Joseph L. Lockard, 90, the city native who tried to warn of a large formation heading toward Pearl Harbor, Hawaii on Dec. 7, 1941, passed away in Harrisburg on Nov. 2.
Lockard was one of two U.S. Army privates operating a radar signal base on Opana Point on the island of Oahu that day almost 71 years ago.
Shortly after 7 a.m., a huge radar echo appeared on the equipment closing in on the Pearl Harbor naval base.
Lockard's call to nearby Fort Shafter warning of possible approaching enemy aircraft was dismissed by a higher-ranking officer, saying the formation was probably just American B-17s or naval patrol aircraft.
The planes turned out to be the Japanese attack on Pearl Harbor that killed more than 2,400 people and led the United States into World War II.
"There was this thing on the screen. It was the largest blip I'd ever seen!" Lockard said during a 1988 interview with writer Blaine Taylor for an article published in "WWII Collector's Edition of the Pearl Harbor Magazine's Official 50th Anniversary Magazine."
"At first, we thought something was wrong with the equipment, so we ran it through a series of tests. I checked out the receiver and transmitter to see if there was anything mechanically wrong. There was nothing electronically wrong that we could see, so we started plotting the blip. We did that for a while, then decided we'd call to see if there was anybody down there on the phone."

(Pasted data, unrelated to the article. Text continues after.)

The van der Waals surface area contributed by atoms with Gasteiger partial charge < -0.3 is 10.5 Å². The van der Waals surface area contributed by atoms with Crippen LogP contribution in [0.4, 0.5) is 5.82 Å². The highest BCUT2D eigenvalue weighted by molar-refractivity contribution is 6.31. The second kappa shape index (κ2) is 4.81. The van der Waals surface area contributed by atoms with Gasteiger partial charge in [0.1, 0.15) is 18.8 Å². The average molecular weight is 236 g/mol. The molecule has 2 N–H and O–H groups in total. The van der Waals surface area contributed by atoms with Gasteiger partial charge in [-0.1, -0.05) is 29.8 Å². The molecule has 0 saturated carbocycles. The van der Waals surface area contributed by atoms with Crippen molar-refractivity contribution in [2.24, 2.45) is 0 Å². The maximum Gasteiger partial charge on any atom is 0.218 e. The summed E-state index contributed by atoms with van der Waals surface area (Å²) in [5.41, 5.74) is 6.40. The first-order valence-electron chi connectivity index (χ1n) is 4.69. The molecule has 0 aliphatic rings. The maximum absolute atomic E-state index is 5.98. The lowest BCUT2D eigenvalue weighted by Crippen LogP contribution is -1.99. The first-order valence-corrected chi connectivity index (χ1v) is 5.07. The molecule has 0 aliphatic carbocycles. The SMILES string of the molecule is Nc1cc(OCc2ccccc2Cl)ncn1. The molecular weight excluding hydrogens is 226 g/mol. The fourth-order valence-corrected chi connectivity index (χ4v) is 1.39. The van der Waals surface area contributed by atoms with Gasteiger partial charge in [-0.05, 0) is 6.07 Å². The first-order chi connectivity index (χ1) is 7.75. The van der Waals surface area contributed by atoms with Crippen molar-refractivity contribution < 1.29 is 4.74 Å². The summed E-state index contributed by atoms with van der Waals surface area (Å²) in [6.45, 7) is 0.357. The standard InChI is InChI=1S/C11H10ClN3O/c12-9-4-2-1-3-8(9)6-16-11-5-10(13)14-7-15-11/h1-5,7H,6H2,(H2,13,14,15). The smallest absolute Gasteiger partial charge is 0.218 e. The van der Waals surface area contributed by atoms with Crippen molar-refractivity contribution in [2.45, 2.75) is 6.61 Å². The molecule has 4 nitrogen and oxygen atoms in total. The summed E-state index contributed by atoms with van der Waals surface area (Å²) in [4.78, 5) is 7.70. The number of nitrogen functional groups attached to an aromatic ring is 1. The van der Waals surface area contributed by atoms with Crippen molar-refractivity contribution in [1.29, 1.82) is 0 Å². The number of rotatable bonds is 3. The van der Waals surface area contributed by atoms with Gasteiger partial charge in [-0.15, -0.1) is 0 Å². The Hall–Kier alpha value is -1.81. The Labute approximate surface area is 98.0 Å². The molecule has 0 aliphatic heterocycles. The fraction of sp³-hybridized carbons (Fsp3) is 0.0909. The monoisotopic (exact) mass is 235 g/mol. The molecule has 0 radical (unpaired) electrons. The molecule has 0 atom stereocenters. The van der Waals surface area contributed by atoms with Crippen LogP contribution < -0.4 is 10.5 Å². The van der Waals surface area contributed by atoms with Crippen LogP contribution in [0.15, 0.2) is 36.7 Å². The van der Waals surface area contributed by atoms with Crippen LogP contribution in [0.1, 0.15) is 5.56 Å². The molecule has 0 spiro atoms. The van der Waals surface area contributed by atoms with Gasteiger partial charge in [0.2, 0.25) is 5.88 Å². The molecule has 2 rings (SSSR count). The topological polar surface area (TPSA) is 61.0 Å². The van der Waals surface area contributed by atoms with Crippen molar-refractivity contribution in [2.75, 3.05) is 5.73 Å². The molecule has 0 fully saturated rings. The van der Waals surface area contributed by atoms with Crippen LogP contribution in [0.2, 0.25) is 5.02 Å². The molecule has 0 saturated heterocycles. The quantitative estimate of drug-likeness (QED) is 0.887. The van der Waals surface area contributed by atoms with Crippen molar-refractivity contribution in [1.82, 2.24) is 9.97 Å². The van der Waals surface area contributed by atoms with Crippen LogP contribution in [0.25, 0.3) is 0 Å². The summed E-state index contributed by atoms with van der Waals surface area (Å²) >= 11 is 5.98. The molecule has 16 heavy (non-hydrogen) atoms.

Jess Hackenberg, of Montoursville, a Vietnam-era U.S. Army Aviation veteran and volunteer with the Lycoming County Veterans Council, said he met Lockard a few times when he spoke locally to groups.
"He was, I guess you could say, our most famous guy," Hackenberg said. "I think Joe Lockard is probably going to be remembered as the guy who rang the fire bell and nobody showed up. I think he deserves a place in history, and he got it."
Lockard grew up in the Newberry area of the city in the 900 block of Race Street. He retired in 1986 from AMP in Harrisburg, a company that produced electrical connectors. He was awarded about 40 patents for his work.